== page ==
It says charitable status will be a way of creating a new "income stream". I doubt if the pun was intended.
Today, on Today on BBC Radio 4, there was a three minute interview with Robin Evans, the head of British Waterways.
Listen again here (from 1:21:55; available until Christmas Day).
I have transcribed the interview below. Andrew Denny brought the press release to our attention yesterday, but he didn't explain what "third sector" means. Thankfully, that phrase didn't occur in today's (or Today's) interview, which was conducted by business presenter Adam Shaw.
Others will make more informed comments than I can, but do we really want BW to become a charity? I don't think so. If funding from central Government isn't forthcoming, I think asking for increased funding from local authorities through whose areas the waterways run might be the way to go. After all, the waterways bring many economic benefits to the regions they serve. Of course, that could mean some areas suffering because of unenlightened local authorities, leading to possible breaks in waterways rings and an atrophying of the system. And there's a danger that newly elected local authority leaders will reverse previous waterways-friendly policies. I don't know what the answer is.
Justin Webb: Twenty-two minutes past seven, here's an interesting approach to hard times: British Waterways, the organisation that protects more than 2,000 miles of canals and rivers, wants to turn itself into a charitable organisation in an attempt to sidestep any fire sale of Government assets. Here with that news is Adam again, morning, Adam.
Adam Shaw: Good morning to you, many thanks. Yes, British Waterways has been in the public sector actually since 1947. Earlier this year, of course, the Government announced plans to raise three billion pounds from the sale of various state-owned businesses, some of that would have come from property disposals at organisations like British Waterways which own some very valuable riverside real estate, but now it's looking to convert to charitable status in an effort to protect those assets and raise more money. Well earlier I spoke to the chief executive of British Waterways, Robin Evans, and I began by asking him why he wanted to become a charity.
Robin Evans: I think for two reasons. We want to give the public a greater sense of ownership of the waterways. They feel disenfranchised at the moment. Um, if more people felt a sense of ownership, they'd come to that with a sense of responsibility and then they would participate more and give more.
AS: It's very ironic you say that there isn't a sense of ownership when, when it's in public ownership we do actually own it, you're suggesting you take it out of public ownership and suddenly everyone feels they own it even when they don't, I mean, it's the complete opposite of what is the case?
RE: It, it, it's very interesting but I think that's absolutely how it is. People do feel that things which are in public ownership are kind of remote. Their governance is remote. People are appointed to a board in a rather strange and remote way, whereas if they're a charity, people do see that those charities are for the people and owned by the people.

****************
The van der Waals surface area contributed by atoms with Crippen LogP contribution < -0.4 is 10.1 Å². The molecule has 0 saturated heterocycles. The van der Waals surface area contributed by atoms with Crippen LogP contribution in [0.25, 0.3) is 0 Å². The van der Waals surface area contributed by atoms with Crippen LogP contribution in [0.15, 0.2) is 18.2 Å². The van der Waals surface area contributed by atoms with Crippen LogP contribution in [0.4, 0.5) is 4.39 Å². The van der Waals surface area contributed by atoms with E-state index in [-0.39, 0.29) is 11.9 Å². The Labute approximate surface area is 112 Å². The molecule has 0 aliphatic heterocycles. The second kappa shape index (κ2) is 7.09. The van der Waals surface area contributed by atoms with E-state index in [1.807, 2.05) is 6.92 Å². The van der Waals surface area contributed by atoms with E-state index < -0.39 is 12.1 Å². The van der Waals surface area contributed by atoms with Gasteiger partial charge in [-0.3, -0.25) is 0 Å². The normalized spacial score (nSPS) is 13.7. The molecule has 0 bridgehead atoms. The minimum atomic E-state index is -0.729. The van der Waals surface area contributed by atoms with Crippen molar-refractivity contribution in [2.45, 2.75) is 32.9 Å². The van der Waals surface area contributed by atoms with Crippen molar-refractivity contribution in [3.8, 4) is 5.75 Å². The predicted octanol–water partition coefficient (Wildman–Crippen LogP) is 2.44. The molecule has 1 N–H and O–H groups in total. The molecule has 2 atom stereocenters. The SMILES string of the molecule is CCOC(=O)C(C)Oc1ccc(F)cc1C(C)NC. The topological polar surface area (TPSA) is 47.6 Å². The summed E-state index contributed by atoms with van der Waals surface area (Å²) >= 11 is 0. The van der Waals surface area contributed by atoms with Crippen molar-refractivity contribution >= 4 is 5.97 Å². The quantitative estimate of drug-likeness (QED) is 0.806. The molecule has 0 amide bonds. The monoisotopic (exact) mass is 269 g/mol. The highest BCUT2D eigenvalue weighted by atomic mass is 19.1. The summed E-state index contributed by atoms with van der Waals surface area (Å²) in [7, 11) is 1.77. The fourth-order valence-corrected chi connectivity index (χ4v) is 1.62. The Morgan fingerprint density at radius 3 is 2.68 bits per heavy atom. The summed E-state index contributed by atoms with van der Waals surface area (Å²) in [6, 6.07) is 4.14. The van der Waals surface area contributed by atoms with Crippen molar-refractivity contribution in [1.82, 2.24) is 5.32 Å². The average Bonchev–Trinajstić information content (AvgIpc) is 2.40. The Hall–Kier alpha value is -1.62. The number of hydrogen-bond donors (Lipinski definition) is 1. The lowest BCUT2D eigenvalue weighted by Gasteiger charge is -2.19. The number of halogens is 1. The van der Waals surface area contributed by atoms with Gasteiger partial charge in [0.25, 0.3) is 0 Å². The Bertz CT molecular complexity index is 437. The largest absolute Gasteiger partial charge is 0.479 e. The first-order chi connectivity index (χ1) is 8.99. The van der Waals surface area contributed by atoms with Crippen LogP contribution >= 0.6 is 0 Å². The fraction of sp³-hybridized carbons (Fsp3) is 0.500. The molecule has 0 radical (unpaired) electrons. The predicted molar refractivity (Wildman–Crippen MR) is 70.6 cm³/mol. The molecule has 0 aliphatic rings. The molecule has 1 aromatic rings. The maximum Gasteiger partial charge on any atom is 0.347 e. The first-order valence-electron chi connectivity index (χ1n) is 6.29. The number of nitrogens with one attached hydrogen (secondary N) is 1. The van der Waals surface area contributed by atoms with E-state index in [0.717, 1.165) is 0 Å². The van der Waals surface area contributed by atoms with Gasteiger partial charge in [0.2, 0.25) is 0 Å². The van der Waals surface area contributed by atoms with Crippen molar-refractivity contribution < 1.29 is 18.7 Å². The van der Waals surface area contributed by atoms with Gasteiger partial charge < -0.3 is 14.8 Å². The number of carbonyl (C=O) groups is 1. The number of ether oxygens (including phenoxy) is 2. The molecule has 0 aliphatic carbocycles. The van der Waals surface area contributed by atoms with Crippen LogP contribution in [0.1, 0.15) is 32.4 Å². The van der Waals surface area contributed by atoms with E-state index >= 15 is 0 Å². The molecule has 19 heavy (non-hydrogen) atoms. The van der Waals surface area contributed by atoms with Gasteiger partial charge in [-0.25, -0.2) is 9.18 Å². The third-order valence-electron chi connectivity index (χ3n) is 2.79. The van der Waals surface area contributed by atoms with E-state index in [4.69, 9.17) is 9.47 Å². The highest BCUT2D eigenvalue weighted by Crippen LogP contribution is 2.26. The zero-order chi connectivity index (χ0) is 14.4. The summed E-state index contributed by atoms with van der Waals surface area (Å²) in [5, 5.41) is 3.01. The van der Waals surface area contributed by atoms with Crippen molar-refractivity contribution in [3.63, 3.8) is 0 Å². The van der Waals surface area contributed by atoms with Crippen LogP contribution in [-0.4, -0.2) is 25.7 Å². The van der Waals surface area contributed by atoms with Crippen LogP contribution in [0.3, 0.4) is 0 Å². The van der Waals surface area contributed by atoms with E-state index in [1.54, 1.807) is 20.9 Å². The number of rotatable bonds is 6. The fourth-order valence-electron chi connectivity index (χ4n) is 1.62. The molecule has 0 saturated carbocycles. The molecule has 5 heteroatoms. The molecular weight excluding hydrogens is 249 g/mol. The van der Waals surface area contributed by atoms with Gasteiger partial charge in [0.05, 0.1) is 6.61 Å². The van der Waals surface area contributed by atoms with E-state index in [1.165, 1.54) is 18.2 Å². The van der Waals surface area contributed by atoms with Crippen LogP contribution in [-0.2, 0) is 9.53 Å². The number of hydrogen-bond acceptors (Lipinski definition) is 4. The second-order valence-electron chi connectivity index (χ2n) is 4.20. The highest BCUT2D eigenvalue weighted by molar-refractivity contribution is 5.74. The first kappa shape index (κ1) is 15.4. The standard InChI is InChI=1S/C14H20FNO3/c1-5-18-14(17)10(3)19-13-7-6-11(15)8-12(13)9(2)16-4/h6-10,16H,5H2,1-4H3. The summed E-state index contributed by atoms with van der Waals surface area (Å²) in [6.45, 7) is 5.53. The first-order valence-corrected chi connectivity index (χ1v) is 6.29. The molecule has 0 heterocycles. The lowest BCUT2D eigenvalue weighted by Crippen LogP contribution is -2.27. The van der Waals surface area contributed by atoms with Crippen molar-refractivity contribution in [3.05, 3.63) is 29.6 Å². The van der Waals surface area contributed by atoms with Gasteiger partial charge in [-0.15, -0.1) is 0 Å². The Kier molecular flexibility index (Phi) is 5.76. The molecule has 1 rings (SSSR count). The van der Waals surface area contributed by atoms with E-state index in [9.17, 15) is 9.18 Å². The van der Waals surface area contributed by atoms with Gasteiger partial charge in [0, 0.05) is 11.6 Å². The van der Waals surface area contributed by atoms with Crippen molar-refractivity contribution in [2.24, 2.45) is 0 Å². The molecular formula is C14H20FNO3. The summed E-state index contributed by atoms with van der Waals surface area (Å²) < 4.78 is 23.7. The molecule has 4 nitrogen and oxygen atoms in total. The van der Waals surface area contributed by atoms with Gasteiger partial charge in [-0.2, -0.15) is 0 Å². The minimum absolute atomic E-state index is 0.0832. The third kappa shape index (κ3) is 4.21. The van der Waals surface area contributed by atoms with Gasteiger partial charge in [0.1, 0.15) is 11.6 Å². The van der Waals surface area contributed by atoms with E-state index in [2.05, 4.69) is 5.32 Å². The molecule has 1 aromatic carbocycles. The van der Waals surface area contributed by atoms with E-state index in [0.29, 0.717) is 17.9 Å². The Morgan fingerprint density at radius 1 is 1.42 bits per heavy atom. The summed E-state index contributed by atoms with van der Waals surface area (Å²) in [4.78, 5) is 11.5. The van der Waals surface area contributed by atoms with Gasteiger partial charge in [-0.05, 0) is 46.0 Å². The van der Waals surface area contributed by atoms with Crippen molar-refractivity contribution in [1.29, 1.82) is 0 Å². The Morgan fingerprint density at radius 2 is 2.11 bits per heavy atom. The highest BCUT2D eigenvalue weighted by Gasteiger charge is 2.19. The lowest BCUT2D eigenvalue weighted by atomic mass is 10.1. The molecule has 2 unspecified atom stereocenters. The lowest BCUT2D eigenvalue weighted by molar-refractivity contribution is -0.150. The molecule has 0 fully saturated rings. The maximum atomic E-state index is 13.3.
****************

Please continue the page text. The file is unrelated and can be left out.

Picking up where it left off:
AS: Sceptics might suggest you'd be making this move at this moment because the Government's after cash and you're sitting there and you could be sold off by the Government and this is a, a way of sidestepping privatisation. How do you, how do you plead to such a charge?
RE: Well I think everyone in the public sector has a duty to try and reduce the burden on the public purse, and there must be innovative ways to do that, and this is one. This is a way in which we hope we can reduce the burden on the public purse, but at the same time, you know, create a new income stream, and create a massive new army of volunteers to come and help us run the waterways.
AS: You see, talking to you, it makes it sound to me as if this is not a philosophical move on your behalf at all, it is a funding issue, this is a way of protecting your future, which is a completely laudable thing to do, but it is not suddenly because you had a, a change of heart and you want to work in the charity sector?
RE: Let's be quite clear, um, two years ago we produced a report that said we need 30 million pounds more per annum to maintain the waterways in their current condition, in other words, we're not spending enough money on the maintenance. So this is a long term plan for the future. We need to build a new income stream from charitable donations, charitable funds, and volunteer help.
AS: Of course, the waterways were, were built for industrial purposes, er, do they still serve any significant industrial rôle?
RE: We still carry quite a lot of freight, primarily in the north, and we built a new lock recently at the Olympic site, and we're taking a vast amount of construction traffic in and out of the Olympics, but essentially throughout the 2,200 miles it's a leisure resource. You know, there are more leisure boats now on the inl, on the waterways than there were industrial boats in the time of the Industrial Revolution. Eleven million people come onto our towpaths each year, three hundred million visits, so, really it's about recreation and leisure these days, but in the north and in certain waterways, freight still has a part to play.
AS: And that was Robin Evans, the boss of British Waterways, talking to me a little earlier.
JW: Thank you Adam, twenty-five past seven...